Coach Dumi Senda will be running four career surgeries for delegates at Utopia. This speaker profile will give you a flavour of what he is all about, in his own words. Enjoy!
How does your professional background link with Utopia’s themes?
As a Diversity and Inclusion expert and career coach of black and African background, issues of representation are at the centre of what I embody and the work that I do. Representation is often viewed from the perspective of recruitment and what I may call the workplace ‘body count’. While such representation is key for organisational success, it is just as if not more important to have representation in the thought leadership space. To call yourself an expert takes a fair bit of self-confidence. This is because being an expert is not an entitlement or a badge you wear, rather it is a call to duty to contribute meaningful knowledge that can move the needle further in the right direction on some pressing issues of the day.
Could you tell us some of the personal experiences that have shaped your perspective on the issues we will be considering at Utopia?
My career as a coach and diversity and inclusion expert is built on understanding and valuing the moments I have spent in the valleys of life. Having spent a decade of my life trapped in menial labour with very little prospects and pulling myself by the bootstraps to achieve career success has positioned me as an authority in my niche. I am able to draw on those lived experiences and offer solutions to challenges faced by organisations and individuals in ways that are resonant with where people are. Arguably the biggest challenge any of us will ever face, Fast Streamers included, is that of believing that you can get that dream career and life you desire despite of your current often limited and limiting circumstances. The biggest lesson from my life experiences is:
Never let your BACKGROUND keep you in the BACKGROUND!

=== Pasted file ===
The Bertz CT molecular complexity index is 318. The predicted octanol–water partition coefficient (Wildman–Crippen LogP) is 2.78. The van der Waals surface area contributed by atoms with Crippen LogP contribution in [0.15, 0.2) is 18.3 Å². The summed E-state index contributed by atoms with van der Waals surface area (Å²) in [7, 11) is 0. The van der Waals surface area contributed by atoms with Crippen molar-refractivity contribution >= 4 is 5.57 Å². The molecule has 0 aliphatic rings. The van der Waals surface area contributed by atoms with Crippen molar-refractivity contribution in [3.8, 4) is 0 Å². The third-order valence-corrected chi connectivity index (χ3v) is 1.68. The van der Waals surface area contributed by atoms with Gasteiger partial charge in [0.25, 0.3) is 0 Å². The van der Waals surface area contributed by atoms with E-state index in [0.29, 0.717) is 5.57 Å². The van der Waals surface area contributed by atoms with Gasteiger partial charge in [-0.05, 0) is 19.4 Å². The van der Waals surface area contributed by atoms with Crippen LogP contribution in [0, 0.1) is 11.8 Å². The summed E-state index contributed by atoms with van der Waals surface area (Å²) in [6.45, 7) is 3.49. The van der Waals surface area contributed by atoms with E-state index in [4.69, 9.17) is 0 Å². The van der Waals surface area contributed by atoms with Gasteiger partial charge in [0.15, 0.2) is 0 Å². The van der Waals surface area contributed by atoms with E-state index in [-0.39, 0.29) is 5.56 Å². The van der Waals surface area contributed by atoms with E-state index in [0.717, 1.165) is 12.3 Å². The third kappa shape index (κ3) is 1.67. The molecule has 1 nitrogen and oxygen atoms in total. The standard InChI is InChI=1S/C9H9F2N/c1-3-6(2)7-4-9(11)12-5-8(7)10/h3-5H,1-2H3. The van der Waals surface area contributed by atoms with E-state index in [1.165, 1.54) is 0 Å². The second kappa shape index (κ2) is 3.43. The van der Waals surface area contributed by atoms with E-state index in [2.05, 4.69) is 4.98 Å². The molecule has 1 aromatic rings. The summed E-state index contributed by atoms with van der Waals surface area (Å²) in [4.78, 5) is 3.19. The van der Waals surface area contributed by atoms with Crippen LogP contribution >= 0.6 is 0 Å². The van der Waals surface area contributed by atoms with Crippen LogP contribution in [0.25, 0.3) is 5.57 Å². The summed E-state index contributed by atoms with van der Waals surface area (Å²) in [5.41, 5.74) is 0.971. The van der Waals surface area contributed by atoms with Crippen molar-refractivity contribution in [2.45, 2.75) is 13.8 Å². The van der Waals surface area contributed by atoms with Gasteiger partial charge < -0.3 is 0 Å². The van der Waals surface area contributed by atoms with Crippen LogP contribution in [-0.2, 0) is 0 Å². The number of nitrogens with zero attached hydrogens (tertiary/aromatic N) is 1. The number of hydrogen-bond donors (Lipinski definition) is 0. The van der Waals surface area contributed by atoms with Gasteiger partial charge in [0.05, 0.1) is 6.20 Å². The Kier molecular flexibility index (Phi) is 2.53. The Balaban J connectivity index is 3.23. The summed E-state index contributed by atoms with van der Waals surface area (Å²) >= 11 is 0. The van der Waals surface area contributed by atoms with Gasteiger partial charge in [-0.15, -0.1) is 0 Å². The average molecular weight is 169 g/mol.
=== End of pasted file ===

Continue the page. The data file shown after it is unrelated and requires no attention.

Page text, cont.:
What lessons have you learnt over the course of your career that delegates at Utopia can draw from?
Over the course of my career, I have learnt to focus more on the process and not to be distracted by outcomes. I have realised the hard way that sometimes you can do all that is required of you, tick all the right boxes, and yet the results may not be what you hope to achieve. Whether positive or negative, it is key to not dwell on singular outcomes but to stay invested in the journey and the broader impact envisioned. This is because processes can be tweaked, but outcomes are what they are – you either learn from them and move on or get discouraged.
Why are the three pillars of Utopia, and in particular the ‘Future Leaders’ strand, important to you?
The Utopia conference reflects the importance of investing in future leaders. Today’s Fast Streamers are tomorrow’s changemakers. However, it is key to realise that future leadership is not a stop or juncture in some distant future, rather it is an incremental journey of honing leadership skills today to benefit society in future. This understanding puts the Fast Stream model in general, and the Utopia conference specifically, in its true context as an effective tool to meet some of society’s biggest emerging challenges. For example, preparing leaders that can maximise the opportunities and tackle the challenges of the post-Brexit order.